Hannah Malott: Do not include work in your portfolio just to fill the pages. I would rather see five to 10 killer pieces than a few good pieces and some really dull work.  Even one piece that is not a “show-stopper” will make me second-guess if your design is what I’m looking for and can also show poor judgment. I also look for a candidate during a portfolio review to take the reins and show off their presentation skills. A good portfolio presentation should be energetic and engaging, but genuine and not obnoxious. The candidate should be articulate, but speak as though we are just two designers rapping about what we do.

Q: During the interview, how long does it typically take for you to know if someone will be a fit with your firm?
Keith Testa: When I meet a candidate, I like to take my time with an interview. An hour, sometimes even longer, is normal. I like to let people interview me as much as I interview them and see where we agree and disagree about things. I also like them to meet someone they would be working with. At a smaller agency, you are not just joining a company but becoming a part of the family, so fit is important.

Bruce Edwards: If I meet them up front by reception, I can usually tell by the time we’ve walked to my office. So, two minutes? Maybe less. I walk pretty fast. But a great book can, on occasion, change my mind.  I have changed my mind a few times (emphasis on few) after seeing the work and hearing the candidate speak to the ideas behind it.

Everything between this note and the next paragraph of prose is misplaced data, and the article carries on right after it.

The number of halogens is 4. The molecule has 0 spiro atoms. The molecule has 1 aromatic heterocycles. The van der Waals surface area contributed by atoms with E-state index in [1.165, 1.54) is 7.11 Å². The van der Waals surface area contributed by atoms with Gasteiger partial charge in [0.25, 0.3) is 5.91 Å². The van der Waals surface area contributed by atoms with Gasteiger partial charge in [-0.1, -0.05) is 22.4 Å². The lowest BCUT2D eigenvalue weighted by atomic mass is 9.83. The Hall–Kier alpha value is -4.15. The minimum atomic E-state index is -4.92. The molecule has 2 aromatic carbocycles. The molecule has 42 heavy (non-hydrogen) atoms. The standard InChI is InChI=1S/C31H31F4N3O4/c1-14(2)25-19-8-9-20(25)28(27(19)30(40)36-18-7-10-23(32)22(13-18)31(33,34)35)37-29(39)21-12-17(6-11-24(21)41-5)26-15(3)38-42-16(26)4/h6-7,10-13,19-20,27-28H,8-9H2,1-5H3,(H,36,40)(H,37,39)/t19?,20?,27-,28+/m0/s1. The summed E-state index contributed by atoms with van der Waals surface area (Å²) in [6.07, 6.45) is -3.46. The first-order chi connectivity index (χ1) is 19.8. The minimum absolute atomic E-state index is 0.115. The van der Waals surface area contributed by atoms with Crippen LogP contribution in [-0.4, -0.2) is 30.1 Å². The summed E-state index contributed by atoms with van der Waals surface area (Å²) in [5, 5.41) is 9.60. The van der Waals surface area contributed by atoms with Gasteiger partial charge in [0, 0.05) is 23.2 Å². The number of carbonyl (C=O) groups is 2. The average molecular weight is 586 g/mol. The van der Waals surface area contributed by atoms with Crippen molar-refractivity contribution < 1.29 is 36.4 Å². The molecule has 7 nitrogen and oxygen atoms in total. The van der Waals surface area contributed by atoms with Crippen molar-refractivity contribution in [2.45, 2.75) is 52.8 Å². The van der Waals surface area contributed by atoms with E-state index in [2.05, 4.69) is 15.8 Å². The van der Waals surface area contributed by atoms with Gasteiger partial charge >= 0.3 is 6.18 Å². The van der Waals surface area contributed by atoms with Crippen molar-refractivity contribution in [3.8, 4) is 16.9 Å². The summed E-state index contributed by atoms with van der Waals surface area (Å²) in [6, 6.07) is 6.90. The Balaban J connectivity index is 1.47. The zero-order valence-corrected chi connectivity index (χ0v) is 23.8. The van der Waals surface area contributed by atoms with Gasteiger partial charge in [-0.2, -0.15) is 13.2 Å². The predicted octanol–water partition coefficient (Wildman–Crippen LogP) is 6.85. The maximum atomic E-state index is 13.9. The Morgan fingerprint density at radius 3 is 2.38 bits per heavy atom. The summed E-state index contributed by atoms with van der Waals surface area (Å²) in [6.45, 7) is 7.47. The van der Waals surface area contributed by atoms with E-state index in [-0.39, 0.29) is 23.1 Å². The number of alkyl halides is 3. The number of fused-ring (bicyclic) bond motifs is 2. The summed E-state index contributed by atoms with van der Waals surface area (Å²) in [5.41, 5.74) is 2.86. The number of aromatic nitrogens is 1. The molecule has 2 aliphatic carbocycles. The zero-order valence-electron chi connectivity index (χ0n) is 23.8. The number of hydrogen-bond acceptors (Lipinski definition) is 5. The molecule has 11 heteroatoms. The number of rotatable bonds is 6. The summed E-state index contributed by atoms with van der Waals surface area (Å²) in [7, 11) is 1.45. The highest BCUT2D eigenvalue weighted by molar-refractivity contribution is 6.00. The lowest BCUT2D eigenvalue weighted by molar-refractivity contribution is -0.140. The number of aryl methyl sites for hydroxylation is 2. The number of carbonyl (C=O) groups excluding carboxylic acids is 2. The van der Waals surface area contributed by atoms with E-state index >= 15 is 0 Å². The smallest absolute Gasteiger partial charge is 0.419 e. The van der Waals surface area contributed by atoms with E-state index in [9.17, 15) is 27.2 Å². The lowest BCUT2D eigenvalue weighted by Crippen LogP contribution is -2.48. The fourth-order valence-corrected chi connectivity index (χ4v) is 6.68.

Jeff Williams: Everyone is different. I usually have a first impression within five minutes. But then I listen carefully to see if my first impression changes. Candidates should not be afraid if things start off slow as long as they finish strong. Interviews can be difficult. I encourage candidates to be themselves. Then I can better assess whether I would like to work with them.

Q: What can candidates do to make a memorable impression during a job interview?
Michael Frediani: Candidates need to be humble but confident in their skills and work.  I’d recommend candidates try to lead the interview, rather than sitting back and waiting for questions. Show us you can think and interact with people and explain what’s on your mind.

Jeff Williams:
They can relax and be themselves. I look for their passion in design. This comes across in how they talk about their projects.

Keith Testa:
Know your stuff and be prepared. I like to hear details about a project and what went into it. Plus, a little excitement helps. Using generalities to describe a project or pieces is the kiss of death. I am busy trying to figure out what someone brings to the table, so specifics help.

Q: How important is follow-up after an interview? What do you look for in a thank-you note?

Keith Testa: An e-mail afterward is nice—but much more and it becomes too much. Just a simple thanks and a mention of something relevant from the interview is enough.

Lindsay Wolff-Logsdon: It’s classy to follow-up after an interview. Handwritten thank-you notes are a smart move, as are well-written e-mails with relevant details from the interview process (e.g., “I was really interested when you spoke about how Frog does X …”).

Dan Lythcott-Haims: I want a prompt, simple thank-you note. I don’t mind e-mail.

Julie Sims is director of communications strategy for The Creative Group, a specialized staffing service placing creative professionals, and HOW’s official career partner. www.creativegroup.com